WASHINGTON, Apr 7 – US President Barack Obama will meet President Hu Jintao of China next week on the sidelines of a nuclear security summit, as both sides take steps to move on after weeks of irascible exchanges.
Since Obama visited Hu in Beijing in November, the United States and China have sparred at a distance over trade, currency disputes, Taiwan and Tibet, but each side has appeared to refocus on areas of common interest in recent days.
Hu\’s decision to join Obama\’s summit and Beijing\’s recently expressed willingness to at least talk about new nuclear sanctions on Iran at the UN, was matched by a US move to delay a Treasury report that could have branded China a currency manipulator.
The two leaders will meet, probably on Monday, on the sidelines of the 47-nation summit in Washington, White House spokesman Robert Gibbs said.
One of the issues Obama will raise will be the Chinese currency, which many American officials and lawmakers believe is being kept artificially low by Beijing to make its exports more attractive.
"The administration will continue to press the Chinese to, as the president has said, value their currency in a way that\’s much more market-based," Gibbs said.
There is growing impatience in Congress over China\’s yuan strategy, with some lawmakers lining up behind legislation that could include sanctions.
Signs of at least a temporary easing of difficult Sino-US relations emerged when Obama held a one-hour call with Hu while the US leader was flying home to Washington from Boston last week.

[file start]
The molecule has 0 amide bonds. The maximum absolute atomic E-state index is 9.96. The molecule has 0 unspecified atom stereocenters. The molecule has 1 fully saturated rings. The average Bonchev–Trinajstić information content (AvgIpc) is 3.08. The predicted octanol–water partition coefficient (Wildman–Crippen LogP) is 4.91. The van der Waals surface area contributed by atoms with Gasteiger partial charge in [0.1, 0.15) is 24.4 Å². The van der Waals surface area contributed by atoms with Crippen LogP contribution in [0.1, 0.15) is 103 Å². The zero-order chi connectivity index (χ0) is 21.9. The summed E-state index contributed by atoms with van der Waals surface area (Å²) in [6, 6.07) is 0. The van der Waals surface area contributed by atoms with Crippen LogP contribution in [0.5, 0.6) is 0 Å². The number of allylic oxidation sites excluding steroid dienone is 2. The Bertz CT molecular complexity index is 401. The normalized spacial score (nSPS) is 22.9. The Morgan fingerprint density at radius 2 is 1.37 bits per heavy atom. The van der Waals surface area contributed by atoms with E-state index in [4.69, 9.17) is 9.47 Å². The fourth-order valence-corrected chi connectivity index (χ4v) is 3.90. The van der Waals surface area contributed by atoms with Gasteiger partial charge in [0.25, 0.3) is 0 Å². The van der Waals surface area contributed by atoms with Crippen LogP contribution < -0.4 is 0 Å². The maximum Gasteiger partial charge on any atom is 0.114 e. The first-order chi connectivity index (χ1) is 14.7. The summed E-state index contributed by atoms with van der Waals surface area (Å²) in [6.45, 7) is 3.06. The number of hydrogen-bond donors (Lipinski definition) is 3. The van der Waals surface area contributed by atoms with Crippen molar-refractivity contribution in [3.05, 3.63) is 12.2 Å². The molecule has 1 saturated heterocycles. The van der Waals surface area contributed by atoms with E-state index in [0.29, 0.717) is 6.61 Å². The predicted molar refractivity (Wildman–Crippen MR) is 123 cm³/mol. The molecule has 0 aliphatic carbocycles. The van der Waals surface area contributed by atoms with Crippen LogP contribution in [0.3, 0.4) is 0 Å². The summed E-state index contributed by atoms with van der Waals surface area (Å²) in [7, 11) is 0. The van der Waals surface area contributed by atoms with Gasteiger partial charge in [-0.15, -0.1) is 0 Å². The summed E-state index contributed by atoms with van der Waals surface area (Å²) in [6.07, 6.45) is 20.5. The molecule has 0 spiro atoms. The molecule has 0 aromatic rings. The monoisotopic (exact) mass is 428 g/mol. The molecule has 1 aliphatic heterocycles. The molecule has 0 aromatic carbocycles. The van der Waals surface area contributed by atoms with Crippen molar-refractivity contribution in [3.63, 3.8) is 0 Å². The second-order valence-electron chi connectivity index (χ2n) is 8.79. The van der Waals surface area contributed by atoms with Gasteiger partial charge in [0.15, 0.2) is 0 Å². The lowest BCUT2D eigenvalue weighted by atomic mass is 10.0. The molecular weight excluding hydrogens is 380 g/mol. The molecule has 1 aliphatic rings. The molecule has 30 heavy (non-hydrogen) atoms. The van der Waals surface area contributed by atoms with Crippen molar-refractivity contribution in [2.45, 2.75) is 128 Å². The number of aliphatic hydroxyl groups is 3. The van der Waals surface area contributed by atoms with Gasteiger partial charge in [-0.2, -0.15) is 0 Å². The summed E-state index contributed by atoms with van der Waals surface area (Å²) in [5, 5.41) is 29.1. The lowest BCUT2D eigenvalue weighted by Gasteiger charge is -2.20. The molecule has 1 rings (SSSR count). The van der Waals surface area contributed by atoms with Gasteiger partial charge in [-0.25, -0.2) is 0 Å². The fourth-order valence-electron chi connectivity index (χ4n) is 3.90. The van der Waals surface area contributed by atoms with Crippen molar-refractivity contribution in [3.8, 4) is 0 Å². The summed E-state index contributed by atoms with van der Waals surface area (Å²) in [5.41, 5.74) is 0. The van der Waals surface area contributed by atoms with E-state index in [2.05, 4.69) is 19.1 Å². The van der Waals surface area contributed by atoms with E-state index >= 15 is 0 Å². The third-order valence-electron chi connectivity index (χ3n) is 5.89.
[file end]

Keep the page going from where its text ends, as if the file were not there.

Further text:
Obama "underscored the importance of working together to ensure that Iran lives up to its international obligations," the White House said following the discussion.
Hu\’s presence will add luster and credibility to the April 12 and 13 summit in Washington, which Obama hopes will draw a commitment to secure all loose nuclear material in the world within four years.
It will also draw attention to the US bid to frame a set of "biting" nuclear sanctions on Iran, which will be a subtext of the summit.
China, which has a close diplomatic and trade relationship with Iran, and is one of five veto-wielding members of the Security Council, has repeatedly called for a negotiated settlement rather than new punitive action.
But the US ambassador to the United Nations, Susan Rice, last week said told Beijing had "agreed to sit down and begin serious discussions" on drawing up new sanctions against Iran."
Earlier Tuesday, China reiterated that its exchange rate policy was not to blame for a ballooning trade imbalance with the United States, and warned Washington against labelling it a currency manipulator.
"The RMB (yuan) exchange rate is not the reason for the trade deficit between China and the United States and the appreciation of the RMB is not the way to address the trade imbalance," foreign ministry spokeswoman Jiang Yu said.
"China has never used this so-called currency manipulation in an effort to benefit from international trade — we hope the US side can view this question in an objective way," she said.
US Treasury Secretary Timothy Geithner said late Tuesday while on a visit to New Delhi that the decision to revalue the yuan "is China\’s choice, this is their judgement to make."
But he told India\’s NDTV network he was "confident that China will decide it is in their interest to resume the move to a more flexible exchange rate that they began some years ago and suspended in the midst of the financial crisis."
Tensions have also risen over US arms sales to Taiwan and Beijing\’s angry protests earlier this year over Obama\’s meeting with Tibet\’s exiled spiritual leader the Dalai Lama.
Other disputes include human rights, climate change and Internet freedom after Google reported cyberattacks by China.
Obama will also hold a flurry of other meetings during the summit, including with leaders from Germany, India, Jordan, Pakistan and South Africa, Gibbs said.